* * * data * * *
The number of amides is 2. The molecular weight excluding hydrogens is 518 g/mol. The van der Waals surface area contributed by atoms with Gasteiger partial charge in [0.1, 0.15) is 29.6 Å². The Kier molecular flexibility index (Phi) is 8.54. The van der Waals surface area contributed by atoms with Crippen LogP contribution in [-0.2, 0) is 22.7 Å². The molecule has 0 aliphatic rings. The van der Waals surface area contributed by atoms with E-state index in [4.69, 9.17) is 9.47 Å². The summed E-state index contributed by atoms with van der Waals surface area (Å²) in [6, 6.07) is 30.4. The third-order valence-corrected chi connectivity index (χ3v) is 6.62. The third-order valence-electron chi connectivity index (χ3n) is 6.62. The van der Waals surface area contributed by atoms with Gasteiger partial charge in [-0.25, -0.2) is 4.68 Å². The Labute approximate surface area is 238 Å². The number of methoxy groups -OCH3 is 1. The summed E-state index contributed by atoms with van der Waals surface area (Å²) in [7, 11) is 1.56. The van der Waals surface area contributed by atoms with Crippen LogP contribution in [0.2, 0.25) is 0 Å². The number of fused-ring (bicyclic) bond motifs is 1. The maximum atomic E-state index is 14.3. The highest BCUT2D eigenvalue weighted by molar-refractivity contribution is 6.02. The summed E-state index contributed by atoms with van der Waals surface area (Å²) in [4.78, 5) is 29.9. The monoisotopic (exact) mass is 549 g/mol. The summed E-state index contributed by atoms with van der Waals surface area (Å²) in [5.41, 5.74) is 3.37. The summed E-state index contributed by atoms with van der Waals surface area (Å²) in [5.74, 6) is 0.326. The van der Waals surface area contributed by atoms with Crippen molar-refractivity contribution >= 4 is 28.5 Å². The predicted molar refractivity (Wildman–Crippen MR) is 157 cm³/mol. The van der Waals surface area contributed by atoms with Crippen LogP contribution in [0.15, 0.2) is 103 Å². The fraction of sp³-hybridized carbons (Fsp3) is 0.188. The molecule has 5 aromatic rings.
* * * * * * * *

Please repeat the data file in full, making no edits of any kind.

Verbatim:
The number of amides is 2. The molecular weight excluding hydrogens is 518 g/mol. The van der Waals surface area contributed by atoms with Gasteiger partial charge in [0.1, 0.15) is 29.6 Å². The Kier molecular flexibility index (Phi) is 8.54. The van der Waals surface area contributed by atoms with Crippen LogP contribution in [-0.2, 0) is 22.7 Å². The molecule has 0 aliphatic rings. The van der Waals surface area contributed by atoms with E-state index in [4.69, 9.17) is 9.47 Å². The summed E-state index contributed by atoms with van der Waals surface area (Å²) in [6, 6.07) is 30.4. The third-order valence-corrected chi connectivity index (χ3v) is 6.62. The third-order valence-electron chi connectivity index (χ3n) is 6.62. The van der Waals surface area contributed by atoms with Gasteiger partial charge in [-0.25, -0.2) is 4.68 Å². The Labute approximate surface area is 238 Å². The number of methoxy groups -OCH3 is 1. The summed E-state index contributed by atoms with van der Waals surface area (Å²) in [7, 11) is 1.56. The van der Waals surface area contributed by atoms with Crippen LogP contribution in [0.2, 0.25) is 0 Å². The number of fused-ring (bicyclic) bond motifs is 1. The maximum atomic E-state index is 14.3. The highest BCUT2D eigenvalue weighted by molar-refractivity contribution is 6.02. The summed E-state index contributed by atoms with van der Waals surface area (Å²) in [4.78, 5) is 29.9. The monoisotopic (exact) mass is 549 g/mol. The summed E-state index contributed by atoms with van der Waals surface area (Å²) in [5.41, 5.74) is 3.37. The summed E-state index contributed by atoms with van der Waals surface area (Å²) in [5.74, 6) is 0.326. The van der Waals surface area contributed by atoms with Crippen molar-refractivity contribution >= 4 is 28.5 Å². The predicted molar refractivity (Wildman–Crippen MR) is 157 cm³/mol. The van der Waals surface area contributed by atoms with Crippen LogP contribution in [0.15, 0.2) is 103 Å². The fraction of sp³-hybridized carbons (Fsp3) is 0.188. The molecule has 5 aromatic rings.